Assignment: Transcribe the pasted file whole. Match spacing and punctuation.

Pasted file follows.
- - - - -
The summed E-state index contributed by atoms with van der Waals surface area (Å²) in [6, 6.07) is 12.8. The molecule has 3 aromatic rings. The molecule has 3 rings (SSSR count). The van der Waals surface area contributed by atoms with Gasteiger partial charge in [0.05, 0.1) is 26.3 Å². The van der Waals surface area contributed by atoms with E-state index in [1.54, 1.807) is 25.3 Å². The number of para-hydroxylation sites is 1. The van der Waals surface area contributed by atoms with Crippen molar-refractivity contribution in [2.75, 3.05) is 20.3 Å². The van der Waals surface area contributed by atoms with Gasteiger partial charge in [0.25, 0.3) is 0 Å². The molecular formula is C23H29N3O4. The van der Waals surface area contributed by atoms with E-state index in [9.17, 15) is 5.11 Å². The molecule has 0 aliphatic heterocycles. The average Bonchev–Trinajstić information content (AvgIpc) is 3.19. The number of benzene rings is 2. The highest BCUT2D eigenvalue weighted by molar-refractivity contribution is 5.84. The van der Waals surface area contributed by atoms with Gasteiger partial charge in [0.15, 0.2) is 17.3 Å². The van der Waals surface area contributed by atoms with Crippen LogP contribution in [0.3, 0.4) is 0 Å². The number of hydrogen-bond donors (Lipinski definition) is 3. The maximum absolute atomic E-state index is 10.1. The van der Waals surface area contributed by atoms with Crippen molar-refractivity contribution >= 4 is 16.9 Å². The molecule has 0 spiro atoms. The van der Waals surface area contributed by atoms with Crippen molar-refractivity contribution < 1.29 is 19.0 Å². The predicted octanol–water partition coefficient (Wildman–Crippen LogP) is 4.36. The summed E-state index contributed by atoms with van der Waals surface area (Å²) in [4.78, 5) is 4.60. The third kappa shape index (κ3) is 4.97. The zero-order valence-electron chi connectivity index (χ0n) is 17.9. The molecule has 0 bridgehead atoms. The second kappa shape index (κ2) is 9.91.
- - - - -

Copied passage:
The summed E-state index contributed by atoms with van der Waals surface area (Å²) in [6, 6.07) is 12.8. The molecule has 3 aromatic rings. The molecule has 3 rings (SSSR count). The van der Waals surface area contributed by atoms with Gasteiger partial charge in [0.05, 0.1) is 26.3 Å². The van der Waals surface area contributed by atoms with E-state index in [1.54, 1.807) is 25.3 Å². The number of para-hydroxylation sites is 1. The van der Waals surface area contributed by atoms with Crippen molar-refractivity contribution in [2.75, 3.05) is 20.3 Å². The van der Waals surface area contributed by atoms with Gasteiger partial charge in [0.25, 0.3) is 0 Å². The molecular formula is C23H29N3O4. The van der Waals surface area contributed by atoms with E-state index in [9.17, 15) is 5.11 Å². The molecule has 0 aliphatic heterocycles. The average Bonchev–Trinajstić information content (AvgIpc) is 3.19. The number of benzene rings is 2. The highest BCUT2D eigenvalue weighted by molar-refractivity contribution is 5.84. The van der Waals surface area contributed by atoms with Gasteiger partial charge in [0.15, 0.2) is 17.3 Å². The van der Waals surface area contributed by atoms with Crippen LogP contribution in [0.3, 0.4) is 0 Å². The number of hydrogen-bond donors (Lipinski definition) is 3. The maximum absolute atomic E-state index is 10.1. The van der Waals surface area contributed by atoms with Crippen molar-refractivity contribution >= 4 is 16.9 Å². The molecule has 0 spiro atoms. The van der Waals surface area contributed by atoms with Crippen molar-refractivity contribution < 1.29 is 19.0 Å². The predicted octanol–water partition coefficient (Wildman–Crippen LogP) is 4.36. The summed E-state index contributed by atoms with van der Waals surface area (Å²) in [4.78, 5) is 4.60. The third kappa shape index (κ3) is 4.97. The zero-order valence-electron chi connectivity index (χ0n) is 17.9. The molecule has 0 bridgehead atoms. The second kappa shape index (κ2) is 9.91.